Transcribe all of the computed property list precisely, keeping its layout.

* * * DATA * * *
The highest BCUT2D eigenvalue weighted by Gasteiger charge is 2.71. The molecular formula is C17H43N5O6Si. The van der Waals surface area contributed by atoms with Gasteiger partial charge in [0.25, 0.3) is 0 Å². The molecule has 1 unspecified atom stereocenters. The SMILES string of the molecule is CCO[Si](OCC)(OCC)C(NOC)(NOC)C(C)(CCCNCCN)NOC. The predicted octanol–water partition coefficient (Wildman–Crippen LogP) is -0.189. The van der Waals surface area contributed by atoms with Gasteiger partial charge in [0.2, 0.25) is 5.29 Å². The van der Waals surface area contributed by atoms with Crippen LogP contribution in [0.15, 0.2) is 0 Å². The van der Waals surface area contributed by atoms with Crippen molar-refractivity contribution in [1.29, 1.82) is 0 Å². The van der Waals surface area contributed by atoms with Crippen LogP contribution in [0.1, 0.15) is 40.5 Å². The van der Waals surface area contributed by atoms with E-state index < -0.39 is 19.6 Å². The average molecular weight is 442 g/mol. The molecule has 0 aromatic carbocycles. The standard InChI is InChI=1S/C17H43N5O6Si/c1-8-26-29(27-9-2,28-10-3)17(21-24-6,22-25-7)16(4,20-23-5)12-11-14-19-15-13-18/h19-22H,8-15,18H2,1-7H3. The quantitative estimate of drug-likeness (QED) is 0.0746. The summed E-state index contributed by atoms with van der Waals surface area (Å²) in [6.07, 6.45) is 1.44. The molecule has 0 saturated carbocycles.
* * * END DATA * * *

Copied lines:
The highest BCUT2D eigenvalue weighted by Gasteiger charge is 2.71. The molecular formula is C17H43N5O6Si. The van der Waals surface area contributed by atoms with Gasteiger partial charge in [0.25, 0.3) is 0 Å². The molecule has 1 unspecified atom stereocenters. The SMILES string of the molecule is CCO[Si](OCC)(OCC)C(NOC)(NOC)C(C)(CCCNCCN)NOC. The predicted octanol–water partition coefficient (Wildman–Crippen LogP) is -0.189. The van der Waals surface area contributed by atoms with Gasteiger partial charge in [0.2, 0.25) is 5.29 Å². The van der Waals surface area contributed by atoms with Crippen LogP contribution in [0.15, 0.2) is 0 Å². The van der Waals surface area contributed by atoms with Crippen molar-refractivity contribution in [1.29, 1.82) is 0 Å². The van der Waals surface area contributed by atoms with Crippen LogP contribution in [0.1, 0.15) is 40.5 Å². The van der Waals surface area contributed by atoms with E-state index < -0.39 is 19.6 Å². The average molecular weight is 442 g/mol. The molecule has 0 aromatic carbocycles. The standard InChI is InChI=1S/C17H43N5O6Si/c1-8-26-29(27-9-2,28-10-3)17(21-24-6,22-25-7)16(4,20-23-5)12-11-14-19-15-13-18/h19-22H,8-15,18H2,1-7H3. The quantitative estimate of drug-likeness (QED) is 0.0746. The summed E-state index contributed by atoms with van der Waals surface area (Å²) in [6.07, 6.45) is 1.44. The molecule has 0 saturated carbocycles.